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Diaspora Malawians Celebrate another Independence Day without Dual Citizenship

Chilima and Mutharika
Chilima (L)and President Peter Mutharika (r)

Malawi observed its fifty-first independence day this week. Millions of Malawians vast Diaspora gathered together on July 6th, 2015 to commemorate the day in solidarity with fellow Malawians living within the nations borders. They organized independence celebrations in the USA, South Africa, UK and other areas around the world.

Such annual gatherings in which they pay homage to Malawi reflect their continued recognition of Malawi as their homeland – regardless of where they reside or what passport they hold. It also reflects the desire of people of Diaspora Malawians to retain ties with Malawi.


As Malawians abroad convened, issues of their citizenship in a country that still does not recognize them as citizens came to the foreground.

The Malawi Washington Association (MWA) as an example, discussed dual citizenship this year at their annual panel discussion which was held at the Malawi embassy in Washington D.C. as did Malawians in other areas.

Simply stated, citizenship continues to be a priority for Malawians abroad. However, the realization of dual citizenship has been a slow process for Malawi.

In a region where its larger neighbors are quickly capitalizing on the benefits of dual citizenship, Malawi is yet to adapt to the current global trends. Therefore, Malawi’s citizenship laws continue to create obstacles for Malawians both the Diaspora and in Malawi.

Malawi’s Current Citizenship Laws

Malawians who leave Malawi and take up citizenship elsewhere are currently forced to give up their Malawian citizenship. This is because Malawian citizenship laws do not have a provision for dual citizenship for those above age twenty-one.

Therefore, many Malawians face the tough and emotional consequence of losing their Malawian citizenship if they take up citizenship elsewhere in order to increase their chances for employment or scholarship. The loss of their Malawian citizenship may mean a loss of identity or access to family property and land.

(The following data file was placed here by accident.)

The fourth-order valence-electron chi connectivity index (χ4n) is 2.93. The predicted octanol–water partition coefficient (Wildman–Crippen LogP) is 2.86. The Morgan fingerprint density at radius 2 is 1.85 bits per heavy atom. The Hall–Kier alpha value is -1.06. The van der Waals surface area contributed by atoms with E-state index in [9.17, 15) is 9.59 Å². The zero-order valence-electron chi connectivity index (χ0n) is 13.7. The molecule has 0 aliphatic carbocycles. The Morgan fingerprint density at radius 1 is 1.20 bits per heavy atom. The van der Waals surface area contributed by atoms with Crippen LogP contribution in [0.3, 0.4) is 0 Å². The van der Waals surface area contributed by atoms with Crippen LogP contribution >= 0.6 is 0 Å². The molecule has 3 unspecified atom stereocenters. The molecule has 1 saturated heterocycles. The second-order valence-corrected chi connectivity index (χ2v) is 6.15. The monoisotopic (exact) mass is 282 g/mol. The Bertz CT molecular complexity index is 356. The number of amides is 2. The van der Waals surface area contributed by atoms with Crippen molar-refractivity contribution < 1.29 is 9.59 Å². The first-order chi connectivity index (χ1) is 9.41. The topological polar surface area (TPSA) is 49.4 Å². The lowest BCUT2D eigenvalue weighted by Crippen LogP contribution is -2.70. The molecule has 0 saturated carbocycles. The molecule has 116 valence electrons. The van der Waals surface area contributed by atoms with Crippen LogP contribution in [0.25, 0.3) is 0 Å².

Women are further victimized by the dual citizenship laws. Women who marry foreign men are immediately stripped of their citizenship, whilst men are given choice as to whether they will retain Malawian citizenship or obtain citizenship from the country of origin of their spouse.

Such a system unfairly marginalizes Malawian women who want to get married to foreign spouses. It is not conducive to gender equality nor a world in which single women are more likely to travel abroad.

In brief, Malawi’s citizenship laws are problematic and in need of a major overhaul. In their current reiteration, they do not reflect the current globalized world, the needs of the Diaspora, nor the needs of Malawi.

How Lack of Dual Citizenship Holds Malawi Back

The current laws do not reflect the needs of Malawi. Malawi recently dethroned war-torn countries in Africa to earn the spot as the World’s poorest nation and is in need of an economic stimulus.

Malawi is simply not keeping up pace with the rest of the continent or region in terms of economic growth or corresponding policies that encourage growth such as dual citizenship. A country’s Diaspora is an economic advantage to that country because they participate in economic activities and bring in foreign exchange. Malawi’s Diaspora sends money which is used for building schools, creating businesses, paying tuition and supporting families who’s money is circulated in the Malawian economy.

In the majority of African nations, remittances from the Diaspora account for more foreign exchange and economic activity than foreign aid – and this is seemingly true for Malawi as well.